Americans have spent many Christmases at war. We have shared the mixed feelings that come from the contradiction between the Christmas spirit, patriotic fervor and the deep sense of loss all of us share when soldiers die fighting for our country.
Henry David Wadsworth Longfellow, the American poet of the 19th century, knew these feelings well. For him they were strongest at Christmas time in 1863, when a weary America was in the middle of a bloody Civil War.
The battle of Gettysburg, where the two armies suffered 40,000 casualties, had ended little more than five months before. The suffering touched millions of Americans, including Longfellow, whose own son lay bleeding, soon to die.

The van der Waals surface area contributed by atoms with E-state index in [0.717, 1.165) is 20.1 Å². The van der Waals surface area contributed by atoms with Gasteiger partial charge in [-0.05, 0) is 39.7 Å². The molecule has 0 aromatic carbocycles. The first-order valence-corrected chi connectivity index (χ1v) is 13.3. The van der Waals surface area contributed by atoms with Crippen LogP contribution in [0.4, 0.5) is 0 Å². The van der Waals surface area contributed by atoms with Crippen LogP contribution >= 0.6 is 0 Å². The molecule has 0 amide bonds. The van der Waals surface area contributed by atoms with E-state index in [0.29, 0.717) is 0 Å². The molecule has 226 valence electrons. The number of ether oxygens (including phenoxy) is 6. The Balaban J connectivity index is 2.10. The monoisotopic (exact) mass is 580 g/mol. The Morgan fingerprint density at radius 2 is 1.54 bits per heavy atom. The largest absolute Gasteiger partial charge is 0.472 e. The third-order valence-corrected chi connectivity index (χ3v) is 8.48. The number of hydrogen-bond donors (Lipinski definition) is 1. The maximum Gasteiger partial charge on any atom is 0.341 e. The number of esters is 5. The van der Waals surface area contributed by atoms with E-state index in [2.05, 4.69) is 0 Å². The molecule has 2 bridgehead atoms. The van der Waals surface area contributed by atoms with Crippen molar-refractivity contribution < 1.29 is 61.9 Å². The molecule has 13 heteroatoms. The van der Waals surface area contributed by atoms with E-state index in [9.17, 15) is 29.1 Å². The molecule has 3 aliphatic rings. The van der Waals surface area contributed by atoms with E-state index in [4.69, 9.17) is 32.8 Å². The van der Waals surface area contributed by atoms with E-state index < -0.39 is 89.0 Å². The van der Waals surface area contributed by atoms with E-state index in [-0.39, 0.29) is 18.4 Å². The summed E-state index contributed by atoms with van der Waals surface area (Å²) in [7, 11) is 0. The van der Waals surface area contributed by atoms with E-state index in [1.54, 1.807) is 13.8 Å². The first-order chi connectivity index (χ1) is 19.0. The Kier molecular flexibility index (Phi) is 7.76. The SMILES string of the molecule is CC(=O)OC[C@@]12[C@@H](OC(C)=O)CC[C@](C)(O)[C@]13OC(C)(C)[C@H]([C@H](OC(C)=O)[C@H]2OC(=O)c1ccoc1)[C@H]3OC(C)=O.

Longfellow shared his feelings with a poem that reflects at first the anguish that he and many Americans were feeling.
“And in despair I bowed my head:’ there is no peace on earth,’ I said, ‘For hate is strong and mocks the song of peace on earth, good will to men.’”
But then Longfellow, inspired by the Christmas bells, found once again the hope that is promised by the birth of Christ.
“God is not dead, nor doth he sleep; The wrong shall fail, the right prevail, with peace on earth good will to men.”
That poem was put to music later by J. Baptise Calkin and is known today as the carol, “I Heard the Bells on Christmas Day.”
The message of hope still lives in the Christmas story and the hearts of those who reach out to others. Merry Christmas.